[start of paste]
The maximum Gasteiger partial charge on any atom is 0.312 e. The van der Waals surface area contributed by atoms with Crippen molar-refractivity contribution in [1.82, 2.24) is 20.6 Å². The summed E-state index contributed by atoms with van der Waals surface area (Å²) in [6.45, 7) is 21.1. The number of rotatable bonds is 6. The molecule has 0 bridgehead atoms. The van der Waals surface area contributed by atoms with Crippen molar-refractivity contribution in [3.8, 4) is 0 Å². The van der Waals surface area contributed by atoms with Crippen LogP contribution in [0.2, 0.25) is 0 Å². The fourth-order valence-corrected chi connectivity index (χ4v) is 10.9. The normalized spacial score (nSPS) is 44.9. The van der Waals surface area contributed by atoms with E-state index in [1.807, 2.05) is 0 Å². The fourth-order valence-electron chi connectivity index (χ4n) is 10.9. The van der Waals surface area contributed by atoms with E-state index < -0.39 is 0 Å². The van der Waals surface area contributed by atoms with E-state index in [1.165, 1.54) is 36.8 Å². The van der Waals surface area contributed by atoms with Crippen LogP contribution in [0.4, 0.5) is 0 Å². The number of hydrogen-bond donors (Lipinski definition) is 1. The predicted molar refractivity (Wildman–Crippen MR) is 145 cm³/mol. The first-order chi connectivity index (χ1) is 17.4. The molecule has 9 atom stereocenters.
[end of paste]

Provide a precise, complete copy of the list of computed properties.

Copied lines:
The maximum Gasteiger partial charge on any atom is 0.312 e. The van der Waals surface area contributed by atoms with Crippen molar-refractivity contribution in [1.82, 2.24) is 20.6 Å². The summed E-state index contributed by atoms with van der Waals surface area (Å²) in [6.45, 7) is 21.1. The number of rotatable bonds is 6. The molecule has 0 bridgehead atoms. The van der Waals surface area contributed by atoms with Crippen molar-refractivity contribution in [3.8, 4) is 0 Å². The van der Waals surface area contributed by atoms with Crippen LogP contribution in [0.2, 0.25) is 0 Å². The fourth-order valence-corrected chi connectivity index (χ4v) is 10.9. The normalized spacial score (nSPS) is 44.9. The van der Waals surface area contributed by atoms with E-state index in [1.807, 2.05) is 0 Å². The fourth-order valence-electron chi connectivity index (χ4n) is 10.9. The van der Waals surface area contributed by atoms with E-state index < -0.39 is 0 Å². The van der Waals surface area contributed by atoms with E-state index in [1.165, 1.54) is 36.8 Å². The van der Waals surface area contributed by atoms with Crippen LogP contribution in [0.4, 0.5) is 0 Å². The number of hydrogen-bond donors (Lipinski definition) is 1. The predicted molar refractivity (Wildman–Crippen MR) is 145 cm³/mol. The first-order chi connectivity index (χ1) is 17.4. The molecule has 9 atom stereocenters.